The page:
$5 million in funding for undocumented UC students set to expire in June

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Five million dollars in funding for undocumented UC students is set to expire in June, with many urging UC President Janet Napolitano to renew the initiative.

The fund, first announced in October 2013 by Napolitano, allocates $5 million in nonstate, nontuition money for providing undocumented students throughout the UC system more comprehensive access to university resources.

Of the $5 million, UC Berkeley received $660,000, of which $250,000 went toward services for undocumented students such as resource centers and advisory programs. The remainder of the funding was allotted to financial aid, then split between work study positions and a loan program.

According to UC Office of the President spokesperson Kate Moser, UC campuses are currently working to improve services for undocumented students. Each campus reported its use of the funding to UCOP and provided an assessment of the impact that funded programs had on undocumented students — information that will help guide the university’s future funding decisions, Moser said.

Moser added that Napolitano is considering a number of funding proposals and that the 2016-17 university budget will be informed by Gov. Jerry Brown’s final budget.

“Supporting undocumented students has been a top priority for President Napolitano from her first days in office,” Moser said in an email.

The impending expiration of the funding has sparked frustration among several undocumented students. Campus organizations in support of undocumented students’ rights organized a protest Saturday during Cal Day to raise awareness of the situation.

According to incoming ASUC senator and undocumented student Benyamin Mohd Yusof, there are several resources for undocumented students on campus that will suffer if funding is cut, including students’ access to a special Tang Center counselor and an immigration attorney.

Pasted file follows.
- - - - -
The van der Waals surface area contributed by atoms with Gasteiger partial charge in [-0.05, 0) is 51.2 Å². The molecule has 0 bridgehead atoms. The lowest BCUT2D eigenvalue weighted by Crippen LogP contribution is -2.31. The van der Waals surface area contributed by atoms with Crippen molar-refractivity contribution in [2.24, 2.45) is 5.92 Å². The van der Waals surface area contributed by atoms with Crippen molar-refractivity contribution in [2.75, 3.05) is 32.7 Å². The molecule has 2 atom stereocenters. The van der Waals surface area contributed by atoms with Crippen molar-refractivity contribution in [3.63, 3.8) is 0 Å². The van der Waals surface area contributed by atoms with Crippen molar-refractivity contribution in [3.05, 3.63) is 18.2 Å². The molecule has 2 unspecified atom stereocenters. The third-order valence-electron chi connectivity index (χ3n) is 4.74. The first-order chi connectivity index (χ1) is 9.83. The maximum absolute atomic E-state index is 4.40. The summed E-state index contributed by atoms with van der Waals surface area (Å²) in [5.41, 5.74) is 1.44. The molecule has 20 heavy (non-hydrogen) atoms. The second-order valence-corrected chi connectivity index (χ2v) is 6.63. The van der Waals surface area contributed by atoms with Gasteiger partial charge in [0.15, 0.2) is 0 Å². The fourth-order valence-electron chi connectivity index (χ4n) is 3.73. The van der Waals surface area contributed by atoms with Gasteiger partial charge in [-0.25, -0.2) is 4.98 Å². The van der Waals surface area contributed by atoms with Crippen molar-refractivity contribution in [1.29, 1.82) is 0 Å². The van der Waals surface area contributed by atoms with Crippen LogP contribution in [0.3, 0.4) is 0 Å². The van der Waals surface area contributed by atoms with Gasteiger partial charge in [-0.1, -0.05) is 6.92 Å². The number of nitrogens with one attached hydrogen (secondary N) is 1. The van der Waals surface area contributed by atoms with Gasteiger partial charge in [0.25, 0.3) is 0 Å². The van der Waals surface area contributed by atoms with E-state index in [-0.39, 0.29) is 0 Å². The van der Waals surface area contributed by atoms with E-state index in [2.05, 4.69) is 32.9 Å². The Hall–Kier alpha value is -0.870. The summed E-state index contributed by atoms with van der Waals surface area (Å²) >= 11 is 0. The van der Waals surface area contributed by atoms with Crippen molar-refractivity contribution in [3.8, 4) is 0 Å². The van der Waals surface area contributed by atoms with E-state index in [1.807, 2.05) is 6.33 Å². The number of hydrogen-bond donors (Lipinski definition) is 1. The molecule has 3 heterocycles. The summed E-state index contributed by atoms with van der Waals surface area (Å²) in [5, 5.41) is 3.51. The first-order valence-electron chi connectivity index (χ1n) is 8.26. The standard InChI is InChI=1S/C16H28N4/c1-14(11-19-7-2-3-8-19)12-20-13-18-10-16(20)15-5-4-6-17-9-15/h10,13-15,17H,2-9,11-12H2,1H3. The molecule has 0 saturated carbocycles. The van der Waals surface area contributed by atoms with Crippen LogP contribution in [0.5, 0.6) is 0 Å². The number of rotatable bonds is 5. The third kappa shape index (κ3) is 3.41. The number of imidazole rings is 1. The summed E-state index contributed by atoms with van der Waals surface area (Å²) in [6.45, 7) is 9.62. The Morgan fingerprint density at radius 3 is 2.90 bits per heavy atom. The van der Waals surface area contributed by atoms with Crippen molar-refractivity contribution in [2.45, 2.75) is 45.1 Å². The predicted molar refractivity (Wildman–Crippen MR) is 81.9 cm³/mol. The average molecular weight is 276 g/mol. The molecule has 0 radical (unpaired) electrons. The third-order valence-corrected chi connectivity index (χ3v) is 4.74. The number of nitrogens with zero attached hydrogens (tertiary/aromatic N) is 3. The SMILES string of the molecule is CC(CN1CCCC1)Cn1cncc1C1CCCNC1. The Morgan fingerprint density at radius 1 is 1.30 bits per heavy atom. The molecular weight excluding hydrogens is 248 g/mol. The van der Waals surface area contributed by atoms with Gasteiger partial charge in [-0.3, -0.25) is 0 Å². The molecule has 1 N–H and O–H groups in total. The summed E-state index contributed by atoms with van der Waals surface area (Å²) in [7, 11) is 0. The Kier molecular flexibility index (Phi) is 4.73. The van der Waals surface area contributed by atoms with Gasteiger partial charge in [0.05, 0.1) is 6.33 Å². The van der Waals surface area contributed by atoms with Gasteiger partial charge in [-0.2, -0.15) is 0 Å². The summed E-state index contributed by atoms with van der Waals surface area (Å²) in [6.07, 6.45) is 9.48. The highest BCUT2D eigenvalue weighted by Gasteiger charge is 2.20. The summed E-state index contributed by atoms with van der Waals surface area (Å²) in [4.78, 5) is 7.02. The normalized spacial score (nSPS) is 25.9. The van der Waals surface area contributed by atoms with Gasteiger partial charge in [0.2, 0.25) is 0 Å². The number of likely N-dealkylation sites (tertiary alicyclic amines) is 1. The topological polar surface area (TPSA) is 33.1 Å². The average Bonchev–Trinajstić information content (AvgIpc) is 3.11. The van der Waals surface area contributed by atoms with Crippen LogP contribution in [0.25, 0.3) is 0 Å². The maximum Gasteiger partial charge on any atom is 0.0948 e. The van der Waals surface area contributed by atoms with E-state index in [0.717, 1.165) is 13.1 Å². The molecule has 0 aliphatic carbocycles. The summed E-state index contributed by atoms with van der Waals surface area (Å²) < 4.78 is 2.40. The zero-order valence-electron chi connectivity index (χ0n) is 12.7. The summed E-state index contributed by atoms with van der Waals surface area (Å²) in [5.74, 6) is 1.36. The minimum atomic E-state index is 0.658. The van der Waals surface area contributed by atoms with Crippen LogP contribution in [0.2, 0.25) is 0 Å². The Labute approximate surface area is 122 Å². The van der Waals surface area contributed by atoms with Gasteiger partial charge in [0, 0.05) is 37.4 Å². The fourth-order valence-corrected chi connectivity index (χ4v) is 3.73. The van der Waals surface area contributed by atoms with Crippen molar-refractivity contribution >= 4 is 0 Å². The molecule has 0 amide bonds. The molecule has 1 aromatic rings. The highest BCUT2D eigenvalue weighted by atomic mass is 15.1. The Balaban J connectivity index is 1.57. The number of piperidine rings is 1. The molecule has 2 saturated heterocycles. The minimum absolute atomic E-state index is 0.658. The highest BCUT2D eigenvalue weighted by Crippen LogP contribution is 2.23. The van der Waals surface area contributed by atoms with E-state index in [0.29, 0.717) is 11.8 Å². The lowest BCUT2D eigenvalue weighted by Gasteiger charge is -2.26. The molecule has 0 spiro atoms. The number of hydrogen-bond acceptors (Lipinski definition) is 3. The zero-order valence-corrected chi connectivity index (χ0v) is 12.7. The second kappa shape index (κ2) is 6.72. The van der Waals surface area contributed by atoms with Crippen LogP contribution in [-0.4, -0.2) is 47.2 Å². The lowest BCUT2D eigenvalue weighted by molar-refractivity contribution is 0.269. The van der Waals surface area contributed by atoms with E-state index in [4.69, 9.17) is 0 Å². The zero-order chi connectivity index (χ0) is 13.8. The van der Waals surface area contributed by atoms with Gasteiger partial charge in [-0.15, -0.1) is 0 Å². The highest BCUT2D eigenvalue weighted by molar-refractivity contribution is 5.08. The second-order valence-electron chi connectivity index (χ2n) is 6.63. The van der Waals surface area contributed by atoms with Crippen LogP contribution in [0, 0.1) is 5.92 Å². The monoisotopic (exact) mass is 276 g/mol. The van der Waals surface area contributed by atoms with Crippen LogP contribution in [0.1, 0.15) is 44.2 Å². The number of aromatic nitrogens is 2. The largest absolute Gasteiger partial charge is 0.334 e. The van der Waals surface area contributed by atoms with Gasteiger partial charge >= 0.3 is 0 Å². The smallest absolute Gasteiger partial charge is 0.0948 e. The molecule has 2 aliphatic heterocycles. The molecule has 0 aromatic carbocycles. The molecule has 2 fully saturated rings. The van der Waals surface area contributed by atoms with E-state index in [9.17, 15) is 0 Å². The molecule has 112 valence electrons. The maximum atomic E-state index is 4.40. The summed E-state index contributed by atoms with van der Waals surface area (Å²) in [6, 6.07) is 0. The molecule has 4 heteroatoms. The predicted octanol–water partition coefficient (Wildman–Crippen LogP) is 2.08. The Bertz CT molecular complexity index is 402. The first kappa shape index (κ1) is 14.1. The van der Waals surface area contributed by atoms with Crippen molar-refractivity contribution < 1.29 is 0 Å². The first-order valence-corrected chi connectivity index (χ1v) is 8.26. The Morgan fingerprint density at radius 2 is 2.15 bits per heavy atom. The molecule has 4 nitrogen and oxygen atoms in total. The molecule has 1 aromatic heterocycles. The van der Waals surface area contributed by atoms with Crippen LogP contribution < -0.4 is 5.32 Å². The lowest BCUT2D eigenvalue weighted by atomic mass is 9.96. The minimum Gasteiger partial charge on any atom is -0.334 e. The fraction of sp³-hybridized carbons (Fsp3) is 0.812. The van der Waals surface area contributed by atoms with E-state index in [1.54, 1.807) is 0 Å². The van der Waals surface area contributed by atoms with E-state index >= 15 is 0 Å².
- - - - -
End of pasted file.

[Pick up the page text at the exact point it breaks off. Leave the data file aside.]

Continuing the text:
Yusof said not renewing funding will also impact the Dream Lending Library, a system through which undocumented students can rent textbooks. When a student requests a textbook for a class, it is obtained for the student by the lending library and is added to the library’s permanent collection. Without funding, however, the library would still be available to students, though its collection would cease to grow, Yusof said.

Campus junior and undocumented student Angelica Vargas said the lending library has been largely responsible for her ability to access textbooks, adding that she was unsure of how she would be able to obtain such resources without university funding.

According to Meng So, director of the campus Undocumented Student Program, a funding loss would be devastating for all UC campuses. Moreover, he said, cutting funding would detract from the progress made for undocumented students’ rights within the UC system.

“I think as a UC system we’ve become known for being a system that’s designed to shape the public good,” So said. “I think undocumented students represent the beacon of opportunity that the UC stands for.”

Harini Shyamsundar is the lead higher education reporter. Contact her at [email protected] and follow her on Twitter at @hshyamsundar.